These IRS professionals have a federal government employee peer group with a similar problem, patent officers. The US Patent Office is also charged with ruling on the adequacy of public applications for a federally granted privilege - patent protection. In 2009 the US Patent Office began an experiment - peer to patent. This experiment uses 21st century crowdsourcing technologies to bring the public interest into work with the expertise of the patent office. Community reviewers - who both know and have a vested interest in the areas of invention - provide insight and information to the patent office, vastly increasing the breadth of the officer's expertise. There are checks and balances built in to maximize the wisdom of the crowd and the specificity of a patent officer's expertise.

Would something like Peer-to-Patent make sense for the 501c3 approval process? Could it provide a means of factoring in community need and existing community resources to approval decisions? Where would it be subject to abuse and where do the pitfalls lie? What expertise and data would be needed to strengthen a system that might match regulatory reviewers with community-based practitioners?

I'm thinking out loud and in public. You may well hate this idea. Go ahead - please tell me why (but no need to be nasty about it). What problems, if any, might it solve? What problems would it cause? What vested interests does it threaten? What benefits might it provide, and at what increased (decreased?) cost?

**For simplicity's sake in this blog post I am deliberately leaving out the discussion of other enterprise forms that can provide and distribute social, environmental and public goods we need to those who need them. These include social enterprises, social businesses, public agencies and informal networks. This oversimplification is itself, I realize, problematic.

Thursday, November 19, 2009

Experimenting around expertise

(photo by Joe Shlabotnik, Flickr, Creative Commons)

All the experimentation about crowdsourcing is, in my mind, really a discussion about how to organize around expertise.

Time was, an organization needed to have certain skills and knowledge in-house to get things done. So, for example, John D. Rockefeller built a foundation in 1913 and hired the people he thought had the expertise to guide his giving. Those folks, in turn, used the foundation's resources to support the work of other organizations where other experts could further the goals of public health access. Large institutional philanthropy has continued in this pattern since last century - hire expertise in organizations and fund expertise in organizations.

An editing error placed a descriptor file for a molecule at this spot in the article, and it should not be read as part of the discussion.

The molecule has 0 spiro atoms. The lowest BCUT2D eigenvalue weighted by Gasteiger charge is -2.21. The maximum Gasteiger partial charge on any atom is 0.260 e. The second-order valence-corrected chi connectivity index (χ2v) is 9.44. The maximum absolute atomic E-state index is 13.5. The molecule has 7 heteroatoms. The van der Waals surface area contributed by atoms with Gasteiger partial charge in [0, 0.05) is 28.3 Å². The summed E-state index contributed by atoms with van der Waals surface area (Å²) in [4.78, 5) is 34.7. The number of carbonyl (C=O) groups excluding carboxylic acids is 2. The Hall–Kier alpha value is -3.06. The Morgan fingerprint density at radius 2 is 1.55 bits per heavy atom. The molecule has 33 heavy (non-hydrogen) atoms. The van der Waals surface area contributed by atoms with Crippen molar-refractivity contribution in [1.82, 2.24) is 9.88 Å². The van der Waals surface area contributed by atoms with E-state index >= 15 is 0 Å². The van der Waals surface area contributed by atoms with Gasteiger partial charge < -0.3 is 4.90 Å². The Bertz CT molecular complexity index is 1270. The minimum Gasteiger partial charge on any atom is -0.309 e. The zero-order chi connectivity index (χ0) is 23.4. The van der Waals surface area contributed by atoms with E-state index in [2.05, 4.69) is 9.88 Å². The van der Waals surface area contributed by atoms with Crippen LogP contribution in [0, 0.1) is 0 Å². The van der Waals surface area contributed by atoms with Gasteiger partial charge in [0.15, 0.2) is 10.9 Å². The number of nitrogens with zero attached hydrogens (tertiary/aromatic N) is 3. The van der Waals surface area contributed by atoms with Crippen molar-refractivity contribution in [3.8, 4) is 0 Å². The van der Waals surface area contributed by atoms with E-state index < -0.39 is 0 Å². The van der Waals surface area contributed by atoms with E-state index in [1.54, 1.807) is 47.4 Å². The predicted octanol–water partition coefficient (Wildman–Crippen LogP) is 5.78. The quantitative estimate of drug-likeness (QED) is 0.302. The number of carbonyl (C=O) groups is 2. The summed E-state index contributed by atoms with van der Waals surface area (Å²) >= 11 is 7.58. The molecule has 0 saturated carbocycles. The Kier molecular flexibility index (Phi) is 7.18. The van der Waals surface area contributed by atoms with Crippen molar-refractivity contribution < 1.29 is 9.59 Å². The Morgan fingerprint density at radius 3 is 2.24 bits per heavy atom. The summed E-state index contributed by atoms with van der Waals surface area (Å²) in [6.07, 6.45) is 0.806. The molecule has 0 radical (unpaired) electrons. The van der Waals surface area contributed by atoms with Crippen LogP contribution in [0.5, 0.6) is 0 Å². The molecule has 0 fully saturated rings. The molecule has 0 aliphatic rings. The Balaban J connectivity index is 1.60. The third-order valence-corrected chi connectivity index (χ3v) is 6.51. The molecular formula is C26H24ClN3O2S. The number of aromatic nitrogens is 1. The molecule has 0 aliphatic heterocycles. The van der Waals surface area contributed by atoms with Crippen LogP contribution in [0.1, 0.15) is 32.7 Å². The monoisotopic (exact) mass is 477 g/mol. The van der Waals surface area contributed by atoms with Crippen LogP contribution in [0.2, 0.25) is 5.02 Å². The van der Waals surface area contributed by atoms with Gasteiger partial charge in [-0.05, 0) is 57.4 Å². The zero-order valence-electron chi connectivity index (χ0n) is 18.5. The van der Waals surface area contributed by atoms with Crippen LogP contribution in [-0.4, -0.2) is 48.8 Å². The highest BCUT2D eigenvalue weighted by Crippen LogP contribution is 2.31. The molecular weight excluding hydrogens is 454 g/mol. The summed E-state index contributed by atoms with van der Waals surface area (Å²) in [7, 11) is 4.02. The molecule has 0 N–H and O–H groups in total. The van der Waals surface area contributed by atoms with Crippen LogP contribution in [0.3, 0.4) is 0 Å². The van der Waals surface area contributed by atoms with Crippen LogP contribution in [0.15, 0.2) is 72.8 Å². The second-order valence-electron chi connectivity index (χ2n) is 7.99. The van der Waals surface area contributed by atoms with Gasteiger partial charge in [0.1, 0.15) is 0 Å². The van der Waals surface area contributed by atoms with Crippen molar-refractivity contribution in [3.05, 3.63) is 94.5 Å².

Now, with all kinds of blurring boundaries, communications practices and tools, and changing career paths we really can think differently about how to access the information we need when we need it. Sometimes, the "expertise needed" question is really a "rent or buy" question. Neither the funding organization nor the enterprise doing the work may need to have certain expertise on hand at all times.

A new initiative, launched yesterday at the Web 2.0 Expo (#w2e), is geared toward accessing expertise as needed to build technology solutions that policy makers need and communities value. This effort, ExpertLabs, has some impressive credentials behind it. Anil Dash (@anildash) was an early blog platform innovator. The American Association for the Advancement of Science, Omidyar Network, Sunlight Labs, The MacArthur Foundation, The Knight News Challenge and Craig Newmark are all noted as "friends" of the effort.

Here's how ExpertLabs describes its work:

"Expert Labs is a new independent initiative to help policy makers in our government take advantage of the expertise of their fellow citizens. How does it work? Simple:

  1. We ask policy makers what questions they need answered to make better decisions.
  2. We help the technology community create the tools that will get those answers.
  3. We prompt the scientific & research communities to provide the answers that will make our country run better.

Each community provides its own unique expertise. And the end result is a government that uses the web not just to talk to citizens, but to listen to them."

There are several characteristics to this effort that drew it to my attention, especially as we try to link experts in capital allocation with program experts as part of the "What Capital When?" conversation. I think these characteristics are important to consider in developing change strategies:

  1. It is cross-sector by design
  2. It is a network of different expertise, focused on problem solving.
  3. It is not a "collaboration" of different organizations, but a networked, problem-focused partnership
  4. Expertise is intended to stay where it is, but work together as needed
  5. Crowdsourcing principles are in place, so a variety of "expertise" can be accessed.
In December ExpertLabs and several partners will be promoting Sunlight Labs' "Great American Hackathon" - a two day, all out buildfest. Or in Sunlight's own words,
"...The goal is to solve as many open government problems as we can with as many hackathons across the country as possible. We've teamed up with Mozilla, Google, Redhat and Fedora, who will all be working with their developers to make things happen, and we've teamed up with Open Source for America and Code for America —there are opportunities for everyone to make a difference."